A Novel 3-Dimensional Co-culture Method Reveals a Partial Mesenchymal to Epithelial Transition in Breast Cancer Cells Induced by Adipocytes
Cancer metastases are accountable for almost 90% of all human cancer related deaths including from breast cancer (BC). Adipocytes can alter the tumor microenvironment, which can promote metastasis by inducing an epithelial-to-mesenchymal transition (EMT) in BC cells. However, the role of adipocytes during the mesenchymal-to-epithelial transition (MET), that can be important in metastasis, is not clear. To understand the effect of adipocytes on the BC progression, there is a requirement for a better in vitro 3-dimensional (3D) co-culture system that mimics the breast tissue and allows for more accurate analysis of EMT and MET. We developed a co-culture system to analyze the relationship of BC cells grown in a 3D culture with adipocytes. We found that adipocytes and adipocyte-derived conditioned media, but not pre-adipocytes, caused the mesenchymal MDA-MB-231 and Hs578t cells to form significantly more epithelial-like structures when compared to the typical stellate colonies formed in control 3D cultures. SUM159 cells and MCF7 cells had a less dramatic shift as they normally have more epithelial-like structure in 3D culture. Biomarker expression analysis revealed that adipocytes only induced a partial MET with proliferation unaffected. In addition, adipocytes had reduced lipid droplet size when co-cultured with BC cells. Thus, we found that physical interaction with adipocytes and ECM changes the mesenchymal phenotype of BC cells in a manner that could promote secondary tumor formation.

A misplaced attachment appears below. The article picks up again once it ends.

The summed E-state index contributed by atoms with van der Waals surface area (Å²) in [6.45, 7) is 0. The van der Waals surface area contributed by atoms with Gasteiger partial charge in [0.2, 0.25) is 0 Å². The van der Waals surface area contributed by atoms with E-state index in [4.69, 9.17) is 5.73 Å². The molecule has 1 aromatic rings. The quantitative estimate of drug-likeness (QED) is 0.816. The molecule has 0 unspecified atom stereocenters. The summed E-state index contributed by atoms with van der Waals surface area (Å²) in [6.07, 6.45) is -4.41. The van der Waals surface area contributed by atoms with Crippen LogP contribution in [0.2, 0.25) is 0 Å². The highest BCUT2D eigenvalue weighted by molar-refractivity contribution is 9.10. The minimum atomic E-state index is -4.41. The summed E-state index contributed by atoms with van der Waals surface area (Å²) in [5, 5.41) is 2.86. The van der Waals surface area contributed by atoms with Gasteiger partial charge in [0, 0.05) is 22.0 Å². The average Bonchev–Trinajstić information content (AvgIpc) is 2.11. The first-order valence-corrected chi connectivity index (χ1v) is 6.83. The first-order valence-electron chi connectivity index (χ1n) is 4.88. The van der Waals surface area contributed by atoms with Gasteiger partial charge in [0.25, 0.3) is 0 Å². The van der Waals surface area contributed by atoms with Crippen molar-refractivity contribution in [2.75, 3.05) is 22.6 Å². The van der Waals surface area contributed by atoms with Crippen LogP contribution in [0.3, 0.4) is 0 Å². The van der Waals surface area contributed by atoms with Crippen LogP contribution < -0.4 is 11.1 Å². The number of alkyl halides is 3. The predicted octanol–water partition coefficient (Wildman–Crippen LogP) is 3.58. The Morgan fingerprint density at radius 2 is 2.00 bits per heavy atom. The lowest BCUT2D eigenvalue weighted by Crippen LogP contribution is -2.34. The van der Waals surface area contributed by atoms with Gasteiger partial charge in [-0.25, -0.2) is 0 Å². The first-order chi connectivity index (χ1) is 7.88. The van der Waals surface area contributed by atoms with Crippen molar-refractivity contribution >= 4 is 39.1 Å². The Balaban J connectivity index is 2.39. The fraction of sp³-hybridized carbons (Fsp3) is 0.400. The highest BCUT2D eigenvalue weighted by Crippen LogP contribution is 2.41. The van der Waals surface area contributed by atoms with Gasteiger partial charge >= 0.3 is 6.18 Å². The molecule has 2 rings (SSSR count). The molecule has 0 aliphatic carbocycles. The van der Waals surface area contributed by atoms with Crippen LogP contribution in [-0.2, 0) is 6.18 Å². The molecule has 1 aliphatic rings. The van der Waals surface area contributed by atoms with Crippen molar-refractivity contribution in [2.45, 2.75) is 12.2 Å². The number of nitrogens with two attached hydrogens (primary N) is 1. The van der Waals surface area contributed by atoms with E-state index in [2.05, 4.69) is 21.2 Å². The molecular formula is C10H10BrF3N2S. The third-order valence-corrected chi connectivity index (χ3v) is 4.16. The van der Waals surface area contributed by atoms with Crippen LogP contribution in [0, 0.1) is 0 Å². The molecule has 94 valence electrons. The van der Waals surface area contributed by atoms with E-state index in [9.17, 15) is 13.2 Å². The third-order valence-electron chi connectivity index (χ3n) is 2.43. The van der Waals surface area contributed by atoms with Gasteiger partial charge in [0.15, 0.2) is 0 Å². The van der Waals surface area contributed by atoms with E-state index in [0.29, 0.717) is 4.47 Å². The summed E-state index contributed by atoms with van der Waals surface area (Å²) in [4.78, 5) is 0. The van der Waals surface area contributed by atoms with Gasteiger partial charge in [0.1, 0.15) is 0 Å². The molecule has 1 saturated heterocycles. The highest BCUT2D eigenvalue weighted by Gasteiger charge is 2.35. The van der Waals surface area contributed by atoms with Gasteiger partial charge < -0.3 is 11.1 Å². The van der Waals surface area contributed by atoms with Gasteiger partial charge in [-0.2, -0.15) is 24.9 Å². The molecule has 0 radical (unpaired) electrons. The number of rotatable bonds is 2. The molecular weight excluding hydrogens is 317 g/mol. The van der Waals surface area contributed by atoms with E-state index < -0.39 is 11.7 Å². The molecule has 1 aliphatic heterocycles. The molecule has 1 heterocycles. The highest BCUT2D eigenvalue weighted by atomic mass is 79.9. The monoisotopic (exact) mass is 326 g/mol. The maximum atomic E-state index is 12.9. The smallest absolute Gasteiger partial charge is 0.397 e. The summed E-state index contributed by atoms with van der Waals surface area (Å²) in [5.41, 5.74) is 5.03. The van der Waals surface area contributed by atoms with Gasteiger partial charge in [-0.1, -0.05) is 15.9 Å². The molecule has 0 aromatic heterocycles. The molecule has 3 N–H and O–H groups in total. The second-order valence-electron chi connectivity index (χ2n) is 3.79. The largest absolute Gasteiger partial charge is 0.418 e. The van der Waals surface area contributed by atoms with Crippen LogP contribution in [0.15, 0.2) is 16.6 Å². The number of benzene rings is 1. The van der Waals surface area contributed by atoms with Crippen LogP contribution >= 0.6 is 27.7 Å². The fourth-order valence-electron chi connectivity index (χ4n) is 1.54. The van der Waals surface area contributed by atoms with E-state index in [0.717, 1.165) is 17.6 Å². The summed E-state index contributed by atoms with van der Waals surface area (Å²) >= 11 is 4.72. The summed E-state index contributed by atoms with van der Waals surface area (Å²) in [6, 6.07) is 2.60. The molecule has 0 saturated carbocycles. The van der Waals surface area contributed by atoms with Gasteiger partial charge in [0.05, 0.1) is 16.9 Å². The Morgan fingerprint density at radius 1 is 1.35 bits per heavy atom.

Keywords3-dimensional culture Co-culture system ECM Adipocytes Triple negative breast cancer Mesenchymal to epithelial transition Metastasis
Funding provided to SLC by the Memorial University of Newfoundland (210525), a New Investigator Award from the Beatrice Hunter Cancer Research Institute (207939), and the Cancer Research Society (22130). An NSERC Discovery Grant to AVP provided funding for optimization of the 3D culture model (RGPIN-2017-3977). NKP was supported by a trainee award and a Skills Acquisition Program award from the Beatrice Hunter Cancer Research Institute with funds provided by The Terry Fox Strategic Health Research Training Program in Cancer Research at CIHR and by Memorial University of Newfoundland.
Compliance with Ethical Standards
Conflict of Interest
The authors declare that they have no conflicts of interest.
This article does not contain any studies with human participants or animals.
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